Treatment Centers

Ebola Treatment Unit

A patient admitted to the ETU at Island Clinic in Monrovia, Liberia on September 22, 2014 resting in his bed with an IV. USAID helped the Government of Liberia and WHO open this facility, which was filled to capacity in one day. Photograph by Morgana Wingard, courtesy of USAID

Treating Ebola Patients

In the initial days of the epidemic, Ebola virus disease mortality rates were as high as 60%. Most hospitals in West Africa lacked the equipment to provide even basic supportive care and isolate suspected Ebola patients from the rest of the general hospital patients.

We know that early isolation and treatment with fluids and other care offers patients the best chance to survive Ebola. Providing early oral and intravenous fluids (IV) and balancing electrolytes (body salts) addresses the dehydration caused by vomiting and diarrhea. Maintaining oxygen status and treating other infections if they occur help stabilize patients. Survival rates improved once people began to seek treatment at the first signs of symptoms and access to care facilities improved.

This 2014 poster was designed to urge people to seek treatment if they experienced Ebola symptoms.

Island Clinic in Liberia

A Ugandan health worker wearing PPE treats a patient with Ebola virus disease at the Island Clinic in Liberia. The clinic opened its doors as an ETU on September 21, 2014, and within 24 hours was filled beyond capacity. Photograph by Christopher Black, WHO

Triage Alternatives: Community Care Centers and Transit Centers

Through early fall 2014, the sheer number of people who needed to be evaluated for suspected Ebola virus disease overwhelmed health systems. People who were sick often had to travel many hours to reach a treatment facility. If they survived the journey, they were not guaranteed a bed. Particularly in rural areas, people were often afraid of seeking treatment because people who did so were often not seen again.

As part of an evolving strategy, Community Care Centers (CCCs) were established in rural communities. Simple and low-tech, CCCs provided isolation areas and basic care for people suspected of Ebola virus disease, while they awaited results of diagnostic tests. If the test was positive or as the patient became sicker, the patient was transferred to an ETU.

Newtown Community Care Centre in Sierra Leone

Newtown Community Care Centre, supported by UNICEF in the Western Area Rural District, Sierra Leone, January 2015. Photograph by Mark Naftalin, UNICEF

Although some responders predicted that CCCs would spread rather than control the disease, the increase in available isolation beds may have helped to reduce the number of cases. Family members appreciated the fact that they could keep an eye on their loved ones. The CCCs reduced fear and increased knowledge about the disease.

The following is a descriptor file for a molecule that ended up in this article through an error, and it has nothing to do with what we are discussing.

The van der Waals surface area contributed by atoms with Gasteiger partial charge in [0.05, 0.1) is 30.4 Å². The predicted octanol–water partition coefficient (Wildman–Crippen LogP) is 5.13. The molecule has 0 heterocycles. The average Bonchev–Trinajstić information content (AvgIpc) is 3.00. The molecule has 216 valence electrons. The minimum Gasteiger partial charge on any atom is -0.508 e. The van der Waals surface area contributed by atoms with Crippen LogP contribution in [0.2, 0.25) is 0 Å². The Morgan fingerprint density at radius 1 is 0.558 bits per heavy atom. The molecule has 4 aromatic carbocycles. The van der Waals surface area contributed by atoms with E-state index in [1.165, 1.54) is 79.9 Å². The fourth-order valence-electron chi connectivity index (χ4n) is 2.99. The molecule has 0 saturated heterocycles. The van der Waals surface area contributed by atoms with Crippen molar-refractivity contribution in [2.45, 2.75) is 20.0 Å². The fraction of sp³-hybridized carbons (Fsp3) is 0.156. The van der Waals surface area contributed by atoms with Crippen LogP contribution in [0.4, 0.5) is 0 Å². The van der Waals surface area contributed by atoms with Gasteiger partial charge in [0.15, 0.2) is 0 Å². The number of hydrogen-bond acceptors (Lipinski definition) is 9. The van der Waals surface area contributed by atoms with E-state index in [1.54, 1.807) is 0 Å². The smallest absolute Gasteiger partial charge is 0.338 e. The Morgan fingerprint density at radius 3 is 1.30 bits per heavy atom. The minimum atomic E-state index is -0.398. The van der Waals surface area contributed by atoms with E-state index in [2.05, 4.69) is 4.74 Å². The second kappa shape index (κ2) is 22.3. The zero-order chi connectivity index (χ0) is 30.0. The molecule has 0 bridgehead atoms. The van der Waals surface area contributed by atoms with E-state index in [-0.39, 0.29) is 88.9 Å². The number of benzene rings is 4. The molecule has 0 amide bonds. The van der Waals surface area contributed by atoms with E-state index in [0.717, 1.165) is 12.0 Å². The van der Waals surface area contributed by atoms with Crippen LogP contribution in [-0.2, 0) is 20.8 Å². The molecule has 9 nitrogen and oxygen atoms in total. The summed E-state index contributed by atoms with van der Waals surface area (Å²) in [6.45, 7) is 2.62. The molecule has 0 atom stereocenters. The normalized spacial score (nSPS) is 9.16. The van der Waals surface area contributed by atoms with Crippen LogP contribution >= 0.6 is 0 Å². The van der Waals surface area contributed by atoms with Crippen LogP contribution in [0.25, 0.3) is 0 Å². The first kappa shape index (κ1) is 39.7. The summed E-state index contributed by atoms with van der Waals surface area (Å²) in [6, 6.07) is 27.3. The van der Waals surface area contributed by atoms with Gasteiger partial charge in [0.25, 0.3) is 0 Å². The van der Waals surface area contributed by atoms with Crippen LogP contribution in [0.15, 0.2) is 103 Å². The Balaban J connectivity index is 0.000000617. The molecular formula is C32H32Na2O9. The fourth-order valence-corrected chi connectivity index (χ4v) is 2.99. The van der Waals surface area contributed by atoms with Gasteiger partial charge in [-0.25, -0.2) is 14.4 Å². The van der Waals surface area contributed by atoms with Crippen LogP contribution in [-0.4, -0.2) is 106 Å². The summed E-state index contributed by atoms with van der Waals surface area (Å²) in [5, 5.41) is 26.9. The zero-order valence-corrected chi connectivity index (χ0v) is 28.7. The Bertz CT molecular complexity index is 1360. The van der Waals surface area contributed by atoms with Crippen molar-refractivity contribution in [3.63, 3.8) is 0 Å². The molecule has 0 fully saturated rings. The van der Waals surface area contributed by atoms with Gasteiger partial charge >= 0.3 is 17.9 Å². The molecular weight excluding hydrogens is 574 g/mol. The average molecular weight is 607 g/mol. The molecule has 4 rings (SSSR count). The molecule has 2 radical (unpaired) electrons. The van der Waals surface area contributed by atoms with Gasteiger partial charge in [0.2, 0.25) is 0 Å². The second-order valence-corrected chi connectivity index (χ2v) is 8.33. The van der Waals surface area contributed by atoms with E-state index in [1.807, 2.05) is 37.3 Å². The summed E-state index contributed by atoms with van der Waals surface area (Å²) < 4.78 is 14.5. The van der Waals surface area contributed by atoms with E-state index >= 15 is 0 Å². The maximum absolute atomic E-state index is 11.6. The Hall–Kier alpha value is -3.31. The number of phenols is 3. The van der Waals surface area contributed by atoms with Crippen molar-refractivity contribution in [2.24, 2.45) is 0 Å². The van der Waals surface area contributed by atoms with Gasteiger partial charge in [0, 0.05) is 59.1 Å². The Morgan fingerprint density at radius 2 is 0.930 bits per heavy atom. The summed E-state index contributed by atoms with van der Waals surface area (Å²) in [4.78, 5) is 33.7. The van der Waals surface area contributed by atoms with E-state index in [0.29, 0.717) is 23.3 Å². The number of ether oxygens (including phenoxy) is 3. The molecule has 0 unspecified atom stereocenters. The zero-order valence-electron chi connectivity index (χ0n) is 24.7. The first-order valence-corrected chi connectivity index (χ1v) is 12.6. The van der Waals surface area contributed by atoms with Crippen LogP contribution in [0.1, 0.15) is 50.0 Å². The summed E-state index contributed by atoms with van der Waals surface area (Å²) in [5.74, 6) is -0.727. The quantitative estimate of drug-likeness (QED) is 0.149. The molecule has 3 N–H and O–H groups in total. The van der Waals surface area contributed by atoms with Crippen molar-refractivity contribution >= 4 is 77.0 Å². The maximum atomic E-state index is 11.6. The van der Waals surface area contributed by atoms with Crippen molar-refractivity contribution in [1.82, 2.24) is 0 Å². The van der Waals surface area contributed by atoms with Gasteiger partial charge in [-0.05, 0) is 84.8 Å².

Other alternatives were transit or holding centers, places where people came to be diagnosed, and, if necessary, be treated while waiting for an ambulance to move them to an ETU for care.

After medical assessments, persons suspected of Ebola were assigned to either an area for those exhibiting "dry symptoms," including high fever or stomach pain; or an area for those exhibiting "wet symptoms," including sweating, vomiting, diarrhea or bleeding.

Rapid Isolation and Treatment of Ebola

Beginning in early October 2014, CDC and partners, including UNICEF, designed a strategy of rapid isolation and treatment of Ebola in Liberia (RITE). This strategy controlled outbreaks faster, and supported the care of patients in remote areas, cutting the time to control outbreaks in half, and doubling survival rates.

Rapid Response Center in Liberia

Rapid Response Center in Jene-Wonde, Grand Cape Mount, Liberia, December, 2014. Photograph by Helene Sandbu Ryeng, UNICEF

Woman and Child at ELWA 3

Women and a child stand in a cordoned-off area for patients confirmed to have Ebola at MSF's ELWA 3 treatment center in Monrovia on August 29, 2014.

Photograph by Kieran Kesner

Design Matters: Building Confidence and Engendering Trust

In the early days of the epidemic, the inability for family members to witness what was happening to their loved ones in ETUs fed dark suspicions, resulting in some attempted rescues. In response, MSF and others advocated for ETUs to be designed without high, opaque walls to minimize fear of facilities. This simple design modification permitted family members to visit loved ones in ETUs, either by talking with them across the fence or inside the ward wearing PPE.

The graphic below visualizes a typical MSF Ebola Treatment Unit. A border fence, typically made of orange snow-fencing, encloses the ETUs’ tents, and temporary and pre-existing buildings. The patient treatment sections include: a triage area where people are initially evaluated for Ebola; two zones, one each for suspected and confirmed cases; visitor areas; and exits for survivors, suspected cases who were negative for Ebola by testing, or for bodies to be picked up by the morgue to be prepared for safe burial.

The staff sections include: PPE changing areas; the staff entrance into the high-risk zone leading to the confirmed cases; and the staff exit from the high-risk zone where decontamination would occur. In addition, this area includes a laundry, incinerator, and office tents.

MSF Ebola Treatment Unit

How We Treat Ebola graphic, 2015. Courtesy of Médicins Sans Frontières

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